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Paul Erdős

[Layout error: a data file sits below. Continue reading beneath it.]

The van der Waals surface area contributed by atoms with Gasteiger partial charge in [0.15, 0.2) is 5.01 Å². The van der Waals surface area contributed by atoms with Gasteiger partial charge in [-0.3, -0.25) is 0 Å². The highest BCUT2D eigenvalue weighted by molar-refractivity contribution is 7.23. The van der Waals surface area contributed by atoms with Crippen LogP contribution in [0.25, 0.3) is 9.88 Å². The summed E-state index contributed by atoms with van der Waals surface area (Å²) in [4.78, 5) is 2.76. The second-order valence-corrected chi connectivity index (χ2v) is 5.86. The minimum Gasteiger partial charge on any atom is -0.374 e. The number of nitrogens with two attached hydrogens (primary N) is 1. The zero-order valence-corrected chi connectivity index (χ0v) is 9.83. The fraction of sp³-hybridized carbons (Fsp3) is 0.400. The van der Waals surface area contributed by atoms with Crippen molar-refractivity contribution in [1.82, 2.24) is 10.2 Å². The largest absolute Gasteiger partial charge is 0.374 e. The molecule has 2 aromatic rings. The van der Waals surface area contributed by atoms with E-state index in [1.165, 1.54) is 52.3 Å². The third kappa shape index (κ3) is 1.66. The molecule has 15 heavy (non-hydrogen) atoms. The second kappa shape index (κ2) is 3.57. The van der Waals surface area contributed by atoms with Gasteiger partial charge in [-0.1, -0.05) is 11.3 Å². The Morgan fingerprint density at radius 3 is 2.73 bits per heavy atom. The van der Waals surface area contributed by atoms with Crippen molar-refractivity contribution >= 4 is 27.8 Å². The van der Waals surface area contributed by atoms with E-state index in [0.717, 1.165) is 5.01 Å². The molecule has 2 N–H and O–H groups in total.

Paul Erdős (1913 – 1996) is one of the most celebrated mathematicians of the 20th century. During his long career, he made a number of impressive advances in our understanding of maths and developed whole new fields in the subject. He was born into a Jewish family in Hungary just before the outbreak of World War I, and his life was shaped by the rise of fascism in Europe, anti-Semitism and the Cold War. His reputation for mathematical problem solving is unrivalled and he was extraordinarily prolific. He produced more than 1,500 papers and collaborated with around 500 other academics. He also had an unconventional lifestyle. Instead of having a long-term post at one university, he spent much of his life travelling around visiting other mathematicians, often staying for just a few days. With Colva Roney-Dougal Professor of Pure Mathematics at the University of St Andrews Timothy Gowers Professor of Mathematics at the College de France in Paris and Fellow of Trinity College, Cambridge and Andrew Treglown Associate Professor in Mathematics at the University of Birmingham The image above shows a graph occurring in Ramsey Theory. It was created by Dr Katherine Staden, lecturer in the School of Mathematics at the Open University.

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